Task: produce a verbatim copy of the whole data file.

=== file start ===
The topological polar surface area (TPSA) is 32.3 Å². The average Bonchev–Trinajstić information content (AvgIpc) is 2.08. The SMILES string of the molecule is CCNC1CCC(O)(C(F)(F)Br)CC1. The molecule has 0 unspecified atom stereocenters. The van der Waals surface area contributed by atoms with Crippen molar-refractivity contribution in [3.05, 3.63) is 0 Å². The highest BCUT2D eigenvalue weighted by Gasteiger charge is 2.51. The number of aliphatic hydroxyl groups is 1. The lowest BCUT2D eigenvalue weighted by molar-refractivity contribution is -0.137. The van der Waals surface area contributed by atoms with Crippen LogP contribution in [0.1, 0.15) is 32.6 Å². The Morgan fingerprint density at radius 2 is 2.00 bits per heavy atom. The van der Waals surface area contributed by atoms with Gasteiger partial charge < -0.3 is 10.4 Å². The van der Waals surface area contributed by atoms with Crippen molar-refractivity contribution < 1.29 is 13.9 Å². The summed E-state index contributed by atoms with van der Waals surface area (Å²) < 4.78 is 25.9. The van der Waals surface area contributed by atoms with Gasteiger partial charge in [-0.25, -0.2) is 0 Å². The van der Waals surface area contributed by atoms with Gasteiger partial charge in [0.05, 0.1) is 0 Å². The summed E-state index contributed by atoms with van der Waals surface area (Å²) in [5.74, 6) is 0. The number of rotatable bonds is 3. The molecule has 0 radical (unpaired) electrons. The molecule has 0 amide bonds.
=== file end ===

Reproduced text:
The topological polar surface area (TPSA) is 32.3 Å². The average Bonchev–Trinajstić information content (AvgIpc) is 2.08. The SMILES string of the molecule is CCNC1CCC(O)(C(F)(F)Br)CC1. The molecule has 0 unspecified atom stereocenters. The van der Waals surface area contributed by atoms with Crippen molar-refractivity contribution in [3.05, 3.63) is 0 Å². The highest BCUT2D eigenvalue weighted by Gasteiger charge is 2.51. The number of aliphatic hydroxyl groups is 1. The lowest BCUT2D eigenvalue weighted by molar-refractivity contribution is -0.137. The van der Waals surface area contributed by atoms with Crippen LogP contribution in [0.1, 0.15) is 32.6 Å². The Morgan fingerprint density at radius 2 is 2.00 bits per heavy atom. The van der Waals surface area contributed by atoms with Gasteiger partial charge < -0.3 is 10.4 Å². The van der Waals surface area contributed by atoms with Crippen molar-refractivity contribution < 1.29 is 13.9 Å². The summed E-state index contributed by atoms with van der Waals surface area (Å²) < 4.78 is 25.9. The van der Waals surface area contributed by atoms with Gasteiger partial charge in [-0.25, -0.2) is 0 Å². The van der Waals surface area contributed by atoms with Gasteiger partial charge in [0.05, 0.1) is 0 Å². The summed E-state index contributed by atoms with van der Waals surface area (Å²) in [5.74, 6) is 0. The number of rotatable bonds is 3. The molecule has 0 radical (unpaired) electrons. The molecule has 0 amide bonds.